My Cat Won’t Leave the Litter Box……..Beware!

There is an unusual aspect to fall in New England.  For some unknown reason there is an increase in  Feline Lower Urinary Tract Disease at the onset of the cooler fall weather.  FLUTD as this condition is most often named is associated with many different diseases.   Interstitial Cystitis or severe inflammation and pain in the urinary bladder is one.  Felines, both male and female with this condition will often be seen spending more time in the litter box than usual.  They may also posture to urinate in the bathtub or on the floor when afflicted. You may notice drops of blood being passed when your pet attempts to urinate. Some cats will cry out as there is often pain associated with this form of cystitis (bladder inflammation)

Urolithiasis or stones in the urinary tract may also occur with FLUTD.  This condition is very serious because the stones may become large enough to cause a total urinary obstruction.   Although this condition is much more common in tomcats rather than females it is potentially life threatening when it occurs.  If your pet is unable to pass urine he/she will become toxic very quickly.  If the obstruction is not relieved  death will occur.

While there are many different theories of why FLUTD occurs there is agreement on the condition having a multi-factorial cause.  In other words it is likely that diet, environmental change and stress, bacterial and viral infections may all play a role.  The seasonal aspect of the condition may arise from biological stress that the environment inflicts upon the feline during the spring and fall.

So how can we prevent this disease from occurring in your feline friend?  First feed a good quality diet.  There are many diets on the market that fulfill this requirement and although some may be sold as “urinary tract friendly” the important thing is to always be aware of your cat’s litter habits. In the event that your feline develops FLUTD follow the dietary instructions of your veterinarian very closely.  There are several prescription diets on the market that greatly reduce the incidence of recurrence when you pet is converted  to one of these.  If you find your pet sitting in the litter box for long stretches, vocalizing, squatting, or posturing in unusual places, contact your local vet immediately.  Try to determine if your cat is producing any urine at all after these attempts.  This is the single most important observation when dealing with a cat with FLUTD.  Even a few drops of bloody urine can be sufficient to determine if your cat is totally obstructed. Environmental enrichment further reduces stress for your pet which may also reduce the incidence of this condition.  Climbing towers, hiding places, catnip toys, pheromone diffusers can all help your cat  more comfortably adjust to his or her environment during periods of increase stress.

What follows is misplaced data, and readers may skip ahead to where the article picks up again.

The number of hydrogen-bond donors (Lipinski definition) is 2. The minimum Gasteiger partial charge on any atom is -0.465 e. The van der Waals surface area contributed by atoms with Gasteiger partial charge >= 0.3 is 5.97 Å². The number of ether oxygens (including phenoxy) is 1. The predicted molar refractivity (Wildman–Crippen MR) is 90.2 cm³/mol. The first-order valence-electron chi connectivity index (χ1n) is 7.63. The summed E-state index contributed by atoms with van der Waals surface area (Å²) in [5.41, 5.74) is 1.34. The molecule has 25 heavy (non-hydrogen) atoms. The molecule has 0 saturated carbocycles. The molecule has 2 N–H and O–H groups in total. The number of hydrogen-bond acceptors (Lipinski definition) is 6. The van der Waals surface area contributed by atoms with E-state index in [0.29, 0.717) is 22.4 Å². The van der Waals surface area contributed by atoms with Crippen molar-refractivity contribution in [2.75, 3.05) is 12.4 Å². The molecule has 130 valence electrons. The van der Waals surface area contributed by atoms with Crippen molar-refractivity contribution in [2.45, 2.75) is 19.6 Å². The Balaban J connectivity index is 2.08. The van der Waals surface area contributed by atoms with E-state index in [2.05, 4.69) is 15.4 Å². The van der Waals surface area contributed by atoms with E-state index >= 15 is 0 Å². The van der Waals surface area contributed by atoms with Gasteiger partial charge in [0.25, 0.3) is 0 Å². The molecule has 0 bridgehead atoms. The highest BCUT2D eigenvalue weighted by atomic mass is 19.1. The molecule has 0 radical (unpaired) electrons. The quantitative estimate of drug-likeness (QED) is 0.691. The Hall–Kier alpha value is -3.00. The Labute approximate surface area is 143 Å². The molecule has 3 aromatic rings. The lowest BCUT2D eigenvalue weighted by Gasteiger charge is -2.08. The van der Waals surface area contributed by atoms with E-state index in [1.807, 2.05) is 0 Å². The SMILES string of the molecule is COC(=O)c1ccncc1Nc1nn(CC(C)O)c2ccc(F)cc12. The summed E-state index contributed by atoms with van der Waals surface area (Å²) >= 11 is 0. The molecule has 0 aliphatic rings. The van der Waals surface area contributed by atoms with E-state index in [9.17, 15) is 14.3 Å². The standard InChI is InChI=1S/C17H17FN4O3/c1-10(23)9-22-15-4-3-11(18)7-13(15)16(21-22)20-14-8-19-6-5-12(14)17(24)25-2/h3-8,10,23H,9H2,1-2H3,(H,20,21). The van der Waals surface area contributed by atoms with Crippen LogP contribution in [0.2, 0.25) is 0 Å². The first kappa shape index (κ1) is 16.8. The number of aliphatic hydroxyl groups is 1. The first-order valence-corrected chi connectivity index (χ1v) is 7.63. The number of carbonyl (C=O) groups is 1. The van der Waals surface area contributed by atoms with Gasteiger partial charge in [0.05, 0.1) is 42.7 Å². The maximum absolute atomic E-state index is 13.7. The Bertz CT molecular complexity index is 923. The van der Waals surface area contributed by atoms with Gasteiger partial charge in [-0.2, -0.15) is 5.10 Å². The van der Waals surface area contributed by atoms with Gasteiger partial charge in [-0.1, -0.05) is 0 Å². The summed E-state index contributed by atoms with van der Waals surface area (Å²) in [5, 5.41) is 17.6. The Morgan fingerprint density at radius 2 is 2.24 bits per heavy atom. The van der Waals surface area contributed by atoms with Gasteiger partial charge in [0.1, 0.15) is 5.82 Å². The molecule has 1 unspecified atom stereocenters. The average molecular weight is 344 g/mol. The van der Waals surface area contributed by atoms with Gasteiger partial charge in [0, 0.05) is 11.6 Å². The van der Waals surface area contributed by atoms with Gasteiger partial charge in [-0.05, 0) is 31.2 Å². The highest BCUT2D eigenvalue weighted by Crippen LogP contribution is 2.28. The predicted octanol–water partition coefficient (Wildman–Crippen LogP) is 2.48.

Remember FLUTD is not a simple illness that occurs and is cured.  Once your pet is diagnosed it becomes a lifelong concern.  Though recurrences don’t always happen, they are the norm rather than the exception.  Don’t let this condition result in the loss of your lifelong friend.